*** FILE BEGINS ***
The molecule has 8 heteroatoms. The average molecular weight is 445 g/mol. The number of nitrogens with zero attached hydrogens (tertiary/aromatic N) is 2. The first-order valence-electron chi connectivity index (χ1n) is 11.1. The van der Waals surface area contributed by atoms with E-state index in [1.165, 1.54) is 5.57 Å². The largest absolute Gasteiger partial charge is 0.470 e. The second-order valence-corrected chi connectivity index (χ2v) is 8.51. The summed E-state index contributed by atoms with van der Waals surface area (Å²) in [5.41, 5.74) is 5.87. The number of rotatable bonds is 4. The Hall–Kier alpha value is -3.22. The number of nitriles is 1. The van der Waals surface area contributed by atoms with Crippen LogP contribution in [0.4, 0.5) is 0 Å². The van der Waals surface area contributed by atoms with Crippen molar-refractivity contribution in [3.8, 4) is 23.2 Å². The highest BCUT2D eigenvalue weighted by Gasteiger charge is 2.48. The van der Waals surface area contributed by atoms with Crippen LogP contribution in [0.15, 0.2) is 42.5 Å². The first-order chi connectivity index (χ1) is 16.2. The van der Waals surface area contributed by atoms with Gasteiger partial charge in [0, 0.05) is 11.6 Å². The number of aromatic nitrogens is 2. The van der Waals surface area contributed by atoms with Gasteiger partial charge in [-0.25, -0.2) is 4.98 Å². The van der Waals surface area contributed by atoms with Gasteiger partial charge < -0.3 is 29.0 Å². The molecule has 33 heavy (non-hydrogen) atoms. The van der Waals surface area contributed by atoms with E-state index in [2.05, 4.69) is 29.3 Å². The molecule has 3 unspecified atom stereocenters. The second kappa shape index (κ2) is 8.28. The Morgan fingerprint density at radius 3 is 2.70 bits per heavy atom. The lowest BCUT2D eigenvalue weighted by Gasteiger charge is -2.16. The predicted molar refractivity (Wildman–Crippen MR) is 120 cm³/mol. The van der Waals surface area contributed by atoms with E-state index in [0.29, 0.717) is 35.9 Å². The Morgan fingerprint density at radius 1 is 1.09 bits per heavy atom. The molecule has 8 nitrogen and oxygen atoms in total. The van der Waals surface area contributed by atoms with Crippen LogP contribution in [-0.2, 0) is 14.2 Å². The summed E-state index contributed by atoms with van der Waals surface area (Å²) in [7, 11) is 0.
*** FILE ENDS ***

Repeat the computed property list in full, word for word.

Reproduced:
The molecule has 8 heteroatoms. The average molecular weight is 445 g/mol. The number of nitrogens with zero attached hydrogens (tertiary/aromatic N) is 2. The first-order valence-electron chi connectivity index (χ1n) is 11.1. The van der Waals surface area contributed by atoms with E-state index in [1.165, 1.54) is 5.57 Å². The largest absolute Gasteiger partial charge is 0.470 e. The second-order valence-corrected chi connectivity index (χ2v) is 8.51. The summed E-state index contributed by atoms with van der Waals surface area (Å²) in [5.41, 5.74) is 5.87. The number of rotatable bonds is 4. The Hall–Kier alpha value is -3.22. The number of nitriles is 1. The van der Waals surface area contributed by atoms with Crippen LogP contribution in [0.4, 0.5) is 0 Å². The van der Waals surface area contributed by atoms with Crippen molar-refractivity contribution in [3.8, 4) is 23.2 Å². The highest BCUT2D eigenvalue weighted by Gasteiger charge is 2.48. The van der Waals surface area contributed by atoms with Crippen LogP contribution in [0.15, 0.2) is 42.5 Å². The first-order chi connectivity index (χ1) is 16.2. The van der Waals surface area contributed by atoms with Gasteiger partial charge in [0, 0.05) is 11.6 Å². The number of aromatic nitrogens is 2. The van der Waals surface area contributed by atoms with Gasteiger partial charge in [-0.25, -0.2) is 4.98 Å². The van der Waals surface area contributed by atoms with Gasteiger partial charge < -0.3 is 29.0 Å². The molecule has 33 heavy (non-hydrogen) atoms. The van der Waals surface area contributed by atoms with E-state index in [2.05, 4.69) is 29.3 Å². The molecule has 3 unspecified atom stereocenters. The second kappa shape index (κ2) is 8.28. The Morgan fingerprint density at radius 3 is 2.70 bits per heavy atom. The lowest BCUT2D eigenvalue weighted by Gasteiger charge is -2.16. The predicted molar refractivity (Wildman–Crippen MR) is 120 cm³/mol. The van der Waals surface area contributed by atoms with E-state index in [0.29, 0.717) is 35.9 Å². The Morgan fingerprint density at radius 1 is 1.09 bits per heavy atom. The molecule has 8 nitrogen and oxygen atoms in total. The van der Waals surface area contributed by atoms with Crippen LogP contribution in [-0.2, 0) is 14.2 Å². The summed E-state index contributed by atoms with van der Waals surface area (Å²) in [7, 11) is 0.